The long road to self-care

By - Wednesday 10th May, 2017

How can Croydonians take better care of themselves?

Photo public domain.

The national carers’ strategy consultation (the draft Carers’ Strategy 2011-2016) agreed that “carers often neglect their own health and wellbeing”. This message comes as no surprise. It’s very easy for your health to deteriorate when others are a priority in our lives – but, of course, this is not just an issue for carers.

Carers do have a need for self-care, but striking a balance is key. The term ‘lunch is for wimps’ is synonymous with taking a break being seen as a form of weakness, an assumption that no rest means being more productive. That may be so for the very few, but not for all, and it does not guarantee that quantity of work achieved equates to quality of life. We all strive to do our best while contributing a great deal to society as well as to the community. In doing so, we can easily lose sight of our own wellbeing.

The Joint Health and Wellbeing Strategy 2013-2018 gives added concern that “Croydon is in the bottom 10% of areas for satisfaction with the ability to see a GP quickly”. This gives more incentive than ever to improve social, mental and physical health; this can be achieved in a variety of ways. Some of the steps to improve your health provided by the consultation for carers can be adapted, improvised and applied to all.

Make time for yourself – for at least 10-30 minutes every day

They include making sure that your GP practitioner and other professionals are up to date with your general health checks, especially if you are a carer, plus ensuring that you have respite breaks. As well as physical activity, it is also good to slow down and have a rest. Make time for yourself – for at least 10-30 minutes every day. Keep your mind active and learn new things. This includes trying new activities and hobbies, or even reacquainting yourself with what you used to enjoy doing in the past. Join groups that have interests similar to yours. Meet up with friends and family, or they could come and see you. Chats on the phone can curb isolation; get out there and speak to your neighbours.

My journey towards self-care has not been an easy road and is ongoing still, but it has led me to meet a variety of people who are not only generous with their time and knowledge, but who are also very good at what they do, with the added bonus of being great listeners. It has encouraged me to resume my art after a long hiatus. Volunteering has brought me here to the Croydon Citizen and to the Click Clock Gallery.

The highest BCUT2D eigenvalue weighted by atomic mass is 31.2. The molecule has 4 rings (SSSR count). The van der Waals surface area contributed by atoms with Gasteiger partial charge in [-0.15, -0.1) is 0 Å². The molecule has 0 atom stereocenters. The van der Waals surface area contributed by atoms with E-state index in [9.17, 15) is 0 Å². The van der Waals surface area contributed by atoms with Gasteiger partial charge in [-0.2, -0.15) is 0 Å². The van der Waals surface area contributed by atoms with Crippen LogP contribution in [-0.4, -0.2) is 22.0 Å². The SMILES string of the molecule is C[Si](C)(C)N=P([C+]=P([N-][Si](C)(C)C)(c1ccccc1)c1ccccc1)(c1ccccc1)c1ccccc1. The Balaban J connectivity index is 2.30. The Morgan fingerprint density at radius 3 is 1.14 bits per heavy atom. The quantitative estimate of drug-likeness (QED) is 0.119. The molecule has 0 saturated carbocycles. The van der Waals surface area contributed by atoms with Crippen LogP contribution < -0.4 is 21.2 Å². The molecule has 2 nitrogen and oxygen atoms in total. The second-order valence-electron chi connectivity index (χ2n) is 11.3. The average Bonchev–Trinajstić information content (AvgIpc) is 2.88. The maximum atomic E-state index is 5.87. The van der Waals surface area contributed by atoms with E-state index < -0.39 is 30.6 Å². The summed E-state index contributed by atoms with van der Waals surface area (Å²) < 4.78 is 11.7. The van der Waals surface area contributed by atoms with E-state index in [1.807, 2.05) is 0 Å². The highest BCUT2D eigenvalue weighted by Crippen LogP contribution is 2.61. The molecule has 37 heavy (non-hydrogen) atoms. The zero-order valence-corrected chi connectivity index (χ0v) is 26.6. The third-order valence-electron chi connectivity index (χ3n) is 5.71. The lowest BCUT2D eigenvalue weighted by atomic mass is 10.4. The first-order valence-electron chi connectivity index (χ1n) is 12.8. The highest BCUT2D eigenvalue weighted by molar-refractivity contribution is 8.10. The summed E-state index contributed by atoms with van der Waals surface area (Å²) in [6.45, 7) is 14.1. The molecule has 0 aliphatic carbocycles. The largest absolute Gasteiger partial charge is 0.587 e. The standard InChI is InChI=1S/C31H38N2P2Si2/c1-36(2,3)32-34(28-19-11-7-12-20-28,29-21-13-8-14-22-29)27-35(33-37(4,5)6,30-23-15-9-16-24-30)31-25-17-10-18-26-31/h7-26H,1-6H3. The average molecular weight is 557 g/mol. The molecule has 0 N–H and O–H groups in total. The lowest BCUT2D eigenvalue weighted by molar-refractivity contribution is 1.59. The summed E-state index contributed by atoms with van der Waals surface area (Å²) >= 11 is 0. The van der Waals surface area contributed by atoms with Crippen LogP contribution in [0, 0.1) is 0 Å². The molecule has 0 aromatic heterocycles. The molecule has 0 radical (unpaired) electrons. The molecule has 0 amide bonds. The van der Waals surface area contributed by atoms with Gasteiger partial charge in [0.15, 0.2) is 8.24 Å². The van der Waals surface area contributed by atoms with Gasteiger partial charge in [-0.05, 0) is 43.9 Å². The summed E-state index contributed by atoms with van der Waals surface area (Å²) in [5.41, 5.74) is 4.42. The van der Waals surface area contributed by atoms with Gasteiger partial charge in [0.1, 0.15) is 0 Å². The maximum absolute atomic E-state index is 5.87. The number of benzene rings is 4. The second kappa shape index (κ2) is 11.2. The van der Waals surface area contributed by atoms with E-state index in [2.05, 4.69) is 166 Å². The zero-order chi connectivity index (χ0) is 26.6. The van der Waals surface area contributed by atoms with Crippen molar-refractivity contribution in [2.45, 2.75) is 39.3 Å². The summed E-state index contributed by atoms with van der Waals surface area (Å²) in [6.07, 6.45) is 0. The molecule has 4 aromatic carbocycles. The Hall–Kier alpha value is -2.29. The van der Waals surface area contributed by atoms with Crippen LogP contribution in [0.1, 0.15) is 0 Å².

In a world that relies so heavily on technology, it’s no easy decision to switch off

The Click Clock Gallery, based in the Clocktower Café, has been displaying a variety of artwork of all mediums for all ages for some time now, which makes what was once a blank canvas (the walls) an exciting feature. The ‘Photo of the Month’ competition, which started last May, is proving to be very popular. Other artistic outlets such as the Studio Upstairs, RISE, Turf Projects and the Elizabeth James Gallery further add to a growing creative scene in the borough, which I am happy to be a part of.

In a world that relies so heavily on technology, it’s no easy decision to switch off – but we are not machines, and must remember not to treat ourselves as if we were. Simply taking care of yourself, while creating an environment of self-care, makes a massive difference.

Loren Dixon

Loren Dixon

Loren is a full time carer for an adult sibling who is autistic and is a member of a Autism Family/Parent Support Group in Croydon. She also volunteers for the South London Botanical Institute when she has time and has worked in the cultural & heritage sector. After a long spell of not painting and drawing she has returned to it by finding enjoyment in a new medium to her, botanical illustration.

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